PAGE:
How two pairs of married co-founders at Mod Cloth and Eventbrite make their relationships, partnerships, and companies work.
Eric Koger and Susan Gregg Koger carry their pug, Winston (pictured), to work. Often they bump into Kevin and Julia Hartz. Not a total coincidence: Their offices sit in the same building, in San Francisco’s South of Market neighborhood. The two couples share more than real estate: Both are running successful tech startups as a husband-and-wife team. The Kogers started ModCloth, a vintage-inspired clothing e-commerce site, in 2002 out of Susan’s dorm at Carnegie Mellon (she and Eric were dating; they married in 2006). In 2005, Julia moved to San Francisco to work on developing Eventbrite, an online ticketing company, with her then fiancé, Kevin.
Though they’re now well funded — ModCloth has raised $48 million and Eventbrite $140 million — early potential investors balked at husband-wife teams. “Nobody would give us the time of day,” Kevin says. The ModCloth pair also had their share of difficulty. In 2006 the Kogers bought a house in Pittsburgh (“because they were giving mortgages to everyone,” Eric says) and used tenants’ rent to help defray costs. They had backup plans. During Eventbrite’s early days the Hartzes created “out clauses” to avoid jeopardizing their personal relationship. They dreamed up worst-possible scenarios and their solutions; if it came to it, who would leave to get another job? The Kogers’ plan was looser: They decided that Eric, who had received his MBA from Carnegie Mellon, could always work in finance if they needed to cover the bills.
That kind of communication is equally important in their professional and personal lives. Both couples claim their skills are complementary to their spouses’, and they use each other as sounding boards. Eric says it’s nice to have a wife who understands the context of his happiness — or frustration: “When we brainstorm at home, you have a really active participant on the other side.” And the Hartzes praise their crew of married-founder friends for helping them structure their lives, including Bebo’s Michael and Xochi Birch and PopSugar’s Brian and Lisa Sugar. “It’s like a Tupperware party of wisdom,” Kevin says.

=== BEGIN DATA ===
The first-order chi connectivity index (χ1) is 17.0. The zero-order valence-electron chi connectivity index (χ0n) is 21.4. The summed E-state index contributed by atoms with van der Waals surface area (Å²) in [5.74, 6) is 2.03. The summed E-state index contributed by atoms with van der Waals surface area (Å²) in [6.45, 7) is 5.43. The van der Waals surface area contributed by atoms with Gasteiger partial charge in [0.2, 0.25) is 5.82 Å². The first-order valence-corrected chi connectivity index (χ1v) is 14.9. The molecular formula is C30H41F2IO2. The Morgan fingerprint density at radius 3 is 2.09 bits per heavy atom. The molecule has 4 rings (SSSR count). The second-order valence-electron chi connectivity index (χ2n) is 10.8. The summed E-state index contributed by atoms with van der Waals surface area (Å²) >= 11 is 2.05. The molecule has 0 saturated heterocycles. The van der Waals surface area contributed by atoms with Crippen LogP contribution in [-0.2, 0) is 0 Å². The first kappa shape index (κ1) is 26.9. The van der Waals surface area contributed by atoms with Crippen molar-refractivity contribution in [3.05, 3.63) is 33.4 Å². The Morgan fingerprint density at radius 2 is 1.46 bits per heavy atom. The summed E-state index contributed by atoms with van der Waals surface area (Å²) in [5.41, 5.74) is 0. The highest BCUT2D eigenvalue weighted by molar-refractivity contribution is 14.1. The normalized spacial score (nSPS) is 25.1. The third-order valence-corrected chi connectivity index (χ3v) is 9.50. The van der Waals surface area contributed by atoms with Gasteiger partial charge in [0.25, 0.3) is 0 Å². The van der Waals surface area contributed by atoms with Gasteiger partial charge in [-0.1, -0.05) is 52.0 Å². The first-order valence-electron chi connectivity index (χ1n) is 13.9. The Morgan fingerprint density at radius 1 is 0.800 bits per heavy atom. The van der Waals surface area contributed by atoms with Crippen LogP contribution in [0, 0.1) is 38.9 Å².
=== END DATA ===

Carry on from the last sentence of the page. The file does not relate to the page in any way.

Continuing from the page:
Susan on focus: “When you’re a founder, doing what’s right for [your personal life] is usually what’s right for the company.”
Eric on partnership: “You have a built-in stability. If you stay married, you’ll work together.”
Julia on partnership: “The scarier reality for us would be, what if we didn’t work together someday?”
Kevin on feedback: “It’s like I’m on truth serum with Julia. It’s very cathartic but is very enlightening and helps me solidify my thoughts.”
This story is from the September 16, 2013 issue of Fortune.